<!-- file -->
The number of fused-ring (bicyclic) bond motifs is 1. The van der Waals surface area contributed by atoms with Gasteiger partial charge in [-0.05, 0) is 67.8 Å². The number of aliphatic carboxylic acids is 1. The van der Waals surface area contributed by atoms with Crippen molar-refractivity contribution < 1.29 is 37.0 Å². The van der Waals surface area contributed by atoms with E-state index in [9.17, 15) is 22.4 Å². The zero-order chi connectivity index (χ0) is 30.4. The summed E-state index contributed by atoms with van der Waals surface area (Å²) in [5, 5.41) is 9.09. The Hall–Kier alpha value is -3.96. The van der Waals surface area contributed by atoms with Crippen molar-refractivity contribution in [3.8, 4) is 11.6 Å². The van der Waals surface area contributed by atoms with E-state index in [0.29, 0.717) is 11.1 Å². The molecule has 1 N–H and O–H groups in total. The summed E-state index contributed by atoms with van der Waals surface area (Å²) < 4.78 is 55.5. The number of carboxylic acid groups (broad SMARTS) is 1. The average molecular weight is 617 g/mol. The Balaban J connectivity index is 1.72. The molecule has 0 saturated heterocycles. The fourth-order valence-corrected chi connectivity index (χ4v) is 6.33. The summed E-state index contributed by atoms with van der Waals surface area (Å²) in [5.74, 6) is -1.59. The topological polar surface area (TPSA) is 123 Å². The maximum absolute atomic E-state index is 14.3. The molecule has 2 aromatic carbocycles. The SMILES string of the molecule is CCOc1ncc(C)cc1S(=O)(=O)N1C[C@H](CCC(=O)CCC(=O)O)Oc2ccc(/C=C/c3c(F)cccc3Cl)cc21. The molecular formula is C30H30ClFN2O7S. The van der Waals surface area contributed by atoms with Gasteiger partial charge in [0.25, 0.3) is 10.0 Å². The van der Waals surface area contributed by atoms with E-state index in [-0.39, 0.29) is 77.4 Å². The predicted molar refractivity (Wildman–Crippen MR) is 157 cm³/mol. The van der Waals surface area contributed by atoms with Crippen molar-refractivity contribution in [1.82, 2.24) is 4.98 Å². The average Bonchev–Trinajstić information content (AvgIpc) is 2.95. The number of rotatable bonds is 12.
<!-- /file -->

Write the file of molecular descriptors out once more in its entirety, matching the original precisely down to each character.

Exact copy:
The number of fused-ring (bicyclic) bond motifs is 1. The van der Waals surface area contributed by atoms with Gasteiger partial charge in [-0.05, 0) is 67.8 Å². The number of aliphatic carboxylic acids is 1. The van der Waals surface area contributed by atoms with Crippen molar-refractivity contribution < 1.29 is 37.0 Å². The van der Waals surface area contributed by atoms with E-state index in [9.17, 15) is 22.4 Å². The zero-order chi connectivity index (χ0) is 30.4. The summed E-state index contributed by atoms with van der Waals surface area (Å²) in [5, 5.41) is 9.09. The Hall–Kier alpha value is -3.96. The van der Waals surface area contributed by atoms with Crippen molar-refractivity contribution in [3.8, 4) is 11.6 Å². The van der Waals surface area contributed by atoms with E-state index in [0.29, 0.717) is 11.1 Å². The molecule has 1 N–H and O–H groups in total. The summed E-state index contributed by atoms with van der Waals surface area (Å²) < 4.78 is 55.5. The number of carboxylic acid groups (broad SMARTS) is 1. The average molecular weight is 617 g/mol. The Balaban J connectivity index is 1.72. The molecule has 0 saturated heterocycles. The fourth-order valence-corrected chi connectivity index (χ4v) is 6.33. The summed E-state index contributed by atoms with van der Waals surface area (Å²) in [5.74, 6) is -1.59. The topological polar surface area (TPSA) is 123 Å². The maximum absolute atomic E-state index is 14.3. The molecule has 2 aromatic carbocycles. The SMILES string of the molecule is CCOc1ncc(C)cc1S(=O)(=O)N1C[C@H](CCC(=O)CCC(=O)O)Oc2ccc(/C=C/c3c(F)cccc3Cl)cc21. The molecular formula is C30H30ClFN2O7S. The van der Waals surface area contributed by atoms with Gasteiger partial charge in [0.25, 0.3) is 10.0 Å². The van der Waals surface area contributed by atoms with E-state index in [-0.39, 0.29) is 77.4 Å². The predicted molar refractivity (Wildman–Crippen MR) is 157 cm³/mol. The van der Waals surface area contributed by atoms with Crippen molar-refractivity contribution in [1.82, 2.24) is 4.98 Å². The average Bonchev–Trinajstić information content (AvgIpc) is 2.95. The number of rotatable bonds is 12.